• The ECI rigorously enforces regulations prohibiting the presence of arms in the vicinity of polling stations, recognizing the potential for intimidation and violence to disrupt the electoral process. 

  • This strict stance against armed individuals near polling sites serves to uphold the safety and security of voters and election personnel.

Muscle Power Mitigation: 

  • Through effective implementation of the Model Code of Conduct (MCC), the ECI has made significant strides in curbing the influence of muscle power in elections. 

  • By enforcing guidelines that govern the behaviour of political parties and candidates during the electoral process, the ECI fosters an environment conducive to free and fair elections, minimizing coercion and intimidation tactics.

Model Code of Conduct Empowerment: 

  • Utilizing its constitutional authority under Article 324, the ECI proactively implements the Model Code of Conduct (MCC) to regulate the conduct of political parties and candidates during elections

  • This authoritative framework governs various aspects of electioneering, including campaign behaviour, speech content, and expenditure limits, ensuring fairness and transparency throughout the electoral cycle.

Affidavit Accountability Enhancement: 

  • Mandating the submission of affidavits detailing assets and criminal charges to the ECI prior to elections represents a significant step towards transparency and accountability in the electoral process. 

  • By requiring candidates to disclose pertinent information, the ECI empowers voters with crucial insights into the backgrounds of their representatives, fostering informed decision-making and promoting electoral integrity.

Supreme Court of India

  • Transparency Mandate (2002): Mandated election candidates to disclose criminal records and assets, enhancing voter awareness and transparency.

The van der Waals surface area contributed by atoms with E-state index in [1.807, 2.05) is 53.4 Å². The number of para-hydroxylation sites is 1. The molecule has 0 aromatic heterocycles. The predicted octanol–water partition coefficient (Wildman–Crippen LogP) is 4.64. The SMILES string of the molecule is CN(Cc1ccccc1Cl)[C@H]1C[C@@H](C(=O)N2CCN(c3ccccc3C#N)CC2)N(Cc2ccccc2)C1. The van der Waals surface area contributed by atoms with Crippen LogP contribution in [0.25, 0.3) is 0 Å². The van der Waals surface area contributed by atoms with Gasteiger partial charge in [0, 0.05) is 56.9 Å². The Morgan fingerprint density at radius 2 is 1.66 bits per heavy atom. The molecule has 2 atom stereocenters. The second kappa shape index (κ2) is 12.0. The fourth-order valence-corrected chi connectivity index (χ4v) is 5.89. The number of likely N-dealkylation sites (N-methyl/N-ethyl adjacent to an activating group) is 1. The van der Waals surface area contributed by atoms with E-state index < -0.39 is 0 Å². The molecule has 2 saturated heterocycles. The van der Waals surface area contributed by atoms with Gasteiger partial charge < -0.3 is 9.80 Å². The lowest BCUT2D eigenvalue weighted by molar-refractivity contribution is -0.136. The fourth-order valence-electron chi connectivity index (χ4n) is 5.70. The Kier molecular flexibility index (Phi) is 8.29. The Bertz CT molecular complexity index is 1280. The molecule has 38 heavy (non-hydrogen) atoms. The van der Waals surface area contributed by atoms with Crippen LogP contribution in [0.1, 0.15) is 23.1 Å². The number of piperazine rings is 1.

• Immediate Disqualification Protocol (2013): Established immediate disqualification for convicted MPs and MLAs, eliminating appeal grace periods and ensuring faster accountability.

  • Judicial Expediency Directive (2014): Instituted fast-track trials for elected officials to conclude within a year, promoting swift justice and accountability.

  • Enhanced Public Awareness (2019): Required political parties to publish candidates' criminal records, improving voter information and fostering accountability in elections.

Way Forward:

  • Lifetime Ban Enforcement: Advocated by the Election Commission and supported by the apex court, to deter criminals from contesting elections, enhancing political integrity.

  • Judicial Proactivity for Accountability: Courts to actively bar candidates with serious criminal charges from elections, maintaining electoral integrity and protecting democracy.

  • Electoral Awareness Promotion: Educating citizens on electoral misuse and encouraging active participation to prevent illicit practices, ensuring transparency.

  • State Funding Advocacy: Recommended by reform committees to minimize black money's influence by reducing dependency on private funds, promoting fair elections.

  • Election Commission Empowerment: Essential to strengthen and maintain its independence, enabling effective regulation and deterrence of criminal elements in politics.

Citizen Vigilance: Emphasizes the role of informed and vigilant voters in combating political criminalization, upholding democratic values of transparency and integrity.

Advait IAS